If you’ve recently graced your kitchen with your presence or you’re spending more time in there recently, then you may have noticed that it can be difficult to have space for everything; additionally, merely just the ordeal of finding items in there can be a bit of a nightmare. Thankfully, your prayers can be solved with the simple task of organising food cupboards based on the below tips and tricks.
This article teaches you in a simple and straight-forward approach how to put some order on your kitchen cabinets to save space and time. Also, included are some techniques to speed up your meal prep marathons and tricks to avoid eating all the treats in sight. You may have already taken the challenge of tackling your fridge and freezer, so why not accept the challenge and do the same for your other kitchen storage areas? Let’s dust off the lazy Susan and jump straight in!
No matter what article/book/TV show on cleaning you follow, the first step of organising an area will always consist of decluttering. Before you start considering shortcuts to this step, it’s critical to remove everything, yes EVERYTHING from the cupboards. This is one of the most effective methods of freeing up space. Discard of any expired foods and items you don’t intend to use or, as Marie Kondo would say, items that don’t spark joy! While you’ve everything taken out, it’s a prime opportunity to give those shelves a well-needed scrub before you start putting items back in again.
Categorise the foods based on type
How often do you bake? If you consider yourself a baking connoisseur, you’ve recently taking it up and been making copious amounts of banana bread, or maybe you consider yourself the next Great British Bake Off winner, then you should probably store baking items at a reachable level. For all other people who buy a pack of flour with all the intentions in the world of using it, but it’s still sitting unopened a year later, then push these baking items, such as flour, bread soda and brown sugar, to somewhere out of the way, e.g. on a top shelf.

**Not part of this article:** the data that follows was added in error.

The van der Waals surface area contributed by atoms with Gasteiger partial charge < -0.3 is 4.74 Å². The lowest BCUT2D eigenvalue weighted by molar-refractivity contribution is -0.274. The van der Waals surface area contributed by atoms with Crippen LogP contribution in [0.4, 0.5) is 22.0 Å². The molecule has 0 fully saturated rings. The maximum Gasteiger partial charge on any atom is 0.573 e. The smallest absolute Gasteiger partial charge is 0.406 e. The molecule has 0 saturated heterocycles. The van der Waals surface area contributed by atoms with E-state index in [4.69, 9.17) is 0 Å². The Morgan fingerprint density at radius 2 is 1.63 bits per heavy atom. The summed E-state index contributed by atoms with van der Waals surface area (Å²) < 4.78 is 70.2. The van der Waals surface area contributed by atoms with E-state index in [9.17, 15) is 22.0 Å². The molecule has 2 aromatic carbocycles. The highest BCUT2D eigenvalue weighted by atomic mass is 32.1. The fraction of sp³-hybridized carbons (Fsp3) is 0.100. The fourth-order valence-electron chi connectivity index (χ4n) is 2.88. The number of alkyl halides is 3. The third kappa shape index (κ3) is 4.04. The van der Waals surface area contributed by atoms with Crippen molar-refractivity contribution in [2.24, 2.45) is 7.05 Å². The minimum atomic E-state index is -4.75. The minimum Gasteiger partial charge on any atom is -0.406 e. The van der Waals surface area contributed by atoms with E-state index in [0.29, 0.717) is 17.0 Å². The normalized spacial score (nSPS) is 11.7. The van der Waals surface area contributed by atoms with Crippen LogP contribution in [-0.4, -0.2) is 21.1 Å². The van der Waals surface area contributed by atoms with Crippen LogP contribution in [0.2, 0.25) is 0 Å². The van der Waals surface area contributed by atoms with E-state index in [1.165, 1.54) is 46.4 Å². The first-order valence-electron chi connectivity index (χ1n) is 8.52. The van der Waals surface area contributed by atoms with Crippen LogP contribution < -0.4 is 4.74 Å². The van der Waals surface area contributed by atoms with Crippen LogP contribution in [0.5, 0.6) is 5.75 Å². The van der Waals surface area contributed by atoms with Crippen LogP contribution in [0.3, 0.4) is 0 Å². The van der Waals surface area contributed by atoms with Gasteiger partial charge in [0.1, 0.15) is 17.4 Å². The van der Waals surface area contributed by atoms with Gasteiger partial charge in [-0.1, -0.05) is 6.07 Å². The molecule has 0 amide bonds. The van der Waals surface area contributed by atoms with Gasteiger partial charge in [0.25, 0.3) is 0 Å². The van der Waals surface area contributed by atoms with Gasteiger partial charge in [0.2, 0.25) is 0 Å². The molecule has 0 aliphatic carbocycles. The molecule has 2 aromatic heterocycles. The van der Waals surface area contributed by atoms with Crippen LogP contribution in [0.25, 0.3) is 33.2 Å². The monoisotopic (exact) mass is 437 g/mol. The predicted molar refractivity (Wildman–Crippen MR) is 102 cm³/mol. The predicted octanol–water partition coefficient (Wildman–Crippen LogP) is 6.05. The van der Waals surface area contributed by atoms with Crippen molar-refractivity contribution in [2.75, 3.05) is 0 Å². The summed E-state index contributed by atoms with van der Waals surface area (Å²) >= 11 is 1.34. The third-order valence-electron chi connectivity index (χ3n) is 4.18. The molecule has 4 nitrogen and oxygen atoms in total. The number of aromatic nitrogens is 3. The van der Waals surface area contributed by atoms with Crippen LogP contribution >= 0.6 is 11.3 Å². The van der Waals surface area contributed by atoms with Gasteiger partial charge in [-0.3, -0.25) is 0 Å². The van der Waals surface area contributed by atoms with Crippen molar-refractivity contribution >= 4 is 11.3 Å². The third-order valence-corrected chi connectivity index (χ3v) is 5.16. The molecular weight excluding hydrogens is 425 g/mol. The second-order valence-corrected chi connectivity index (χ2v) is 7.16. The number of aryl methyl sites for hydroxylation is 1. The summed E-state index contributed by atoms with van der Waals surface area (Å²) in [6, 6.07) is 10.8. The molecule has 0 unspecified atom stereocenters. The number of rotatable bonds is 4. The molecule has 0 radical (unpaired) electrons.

Tin cans, such as beans, tuna and even pet food, are generally compact and can be stacked on top of each other to optimise space shelf. Where possible, stack the same foods on top of each other, e.g. if you bulk buy canned tuna, then arrange them so that they’re all sitting on top of each other. You can also stack them relatively high, provided that you have the space. Double stacking is an excellent approach too if you only buy a couple of cans at a time. By doing this, you’ve a better idea of how much of each food you have, and they’re less likely to be neglected in the back of the press.
Condiments and oils
A neat trick is to sit them categorised on a lazy Susan. Additionally, if there are condiments that are used on a daily basis and don’t perish easily, they could be stored in a condiment caddy on the kitchen table, similar to how they do in restaurants.
Oils should have their own section too; for the foodies that may have an array of oils, this means storing the various oils and sprays together. These are sometimes best suited to lower shelves which have greater height capacity as oil containers can be slightly tall.
Herbs and spice rack